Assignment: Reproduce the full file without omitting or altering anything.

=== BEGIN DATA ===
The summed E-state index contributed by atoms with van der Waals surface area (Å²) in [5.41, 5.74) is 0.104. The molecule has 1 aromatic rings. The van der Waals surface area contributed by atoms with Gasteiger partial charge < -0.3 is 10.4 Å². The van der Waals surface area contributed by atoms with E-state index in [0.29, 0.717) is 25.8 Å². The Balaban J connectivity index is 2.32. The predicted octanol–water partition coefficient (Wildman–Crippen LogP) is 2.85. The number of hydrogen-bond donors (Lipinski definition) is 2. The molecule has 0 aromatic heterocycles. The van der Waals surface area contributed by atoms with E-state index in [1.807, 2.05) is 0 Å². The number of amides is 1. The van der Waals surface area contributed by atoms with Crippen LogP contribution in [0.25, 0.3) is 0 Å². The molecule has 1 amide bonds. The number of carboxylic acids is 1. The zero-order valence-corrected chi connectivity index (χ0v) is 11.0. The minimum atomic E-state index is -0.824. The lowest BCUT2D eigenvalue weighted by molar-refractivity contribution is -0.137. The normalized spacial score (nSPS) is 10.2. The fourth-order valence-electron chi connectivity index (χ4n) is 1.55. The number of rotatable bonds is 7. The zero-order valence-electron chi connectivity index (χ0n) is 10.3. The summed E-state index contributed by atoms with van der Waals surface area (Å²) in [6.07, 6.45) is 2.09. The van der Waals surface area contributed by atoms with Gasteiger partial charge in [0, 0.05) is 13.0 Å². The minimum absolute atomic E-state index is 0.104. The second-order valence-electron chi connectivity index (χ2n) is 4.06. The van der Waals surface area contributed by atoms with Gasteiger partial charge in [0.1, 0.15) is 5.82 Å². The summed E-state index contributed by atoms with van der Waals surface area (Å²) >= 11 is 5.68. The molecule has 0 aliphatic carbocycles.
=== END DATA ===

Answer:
The summed E-state index contributed by atoms with van der Waals surface area (Å²) in [5.41, 5.74) is 0.104. The molecule has 1 aromatic rings. The van der Waals surface area contributed by atoms with Gasteiger partial charge < -0.3 is 10.4 Å². The van der Waals surface area contributed by atoms with E-state index in [0.29, 0.717) is 25.8 Å². The Balaban J connectivity index is 2.32. The predicted octanol–water partition coefficient (Wildman–Crippen LogP) is 2.85. The number of hydrogen-bond donors (Lipinski definition) is 2. The molecule has 0 aromatic heterocycles. The van der Waals surface area contributed by atoms with E-state index in [1.807, 2.05) is 0 Å². The number of amides is 1. The van der Waals surface area contributed by atoms with Crippen LogP contribution in [0.25, 0.3) is 0 Å². The molecule has 1 amide bonds. The number of carboxylic acids is 1. The zero-order valence-corrected chi connectivity index (χ0v) is 11.0. The minimum atomic E-state index is -0.824. The lowest BCUT2D eigenvalue weighted by molar-refractivity contribution is -0.137. The normalized spacial score (nSPS) is 10.2. The fourth-order valence-electron chi connectivity index (χ4n) is 1.55. The number of rotatable bonds is 7. The zero-order valence-electron chi connectivity index (χ0n) is 10.3. The summed E-state index contributed by atoms with van der Waals surface area (Å²) in [6.07, 6.45) is 2.09. The van der Waals surface area contributed by atoms with Gasteiger partial charge in [0, 0.05) is 13.0 Å². The minimum absolute atomic E-state index is 0.104. The second-order valence-electron chi connectivity index (χ2n) is 4.06. The van der Waals surface area contributed by atoms with Gasteiger partial charge in [0.1, 0.15) is 5.82 Å². The summed E-state index contributed by atoms with van der Waals surface area (Å²) >= 11 is 5.68. The molecule has 0 aliphatic carbocycles.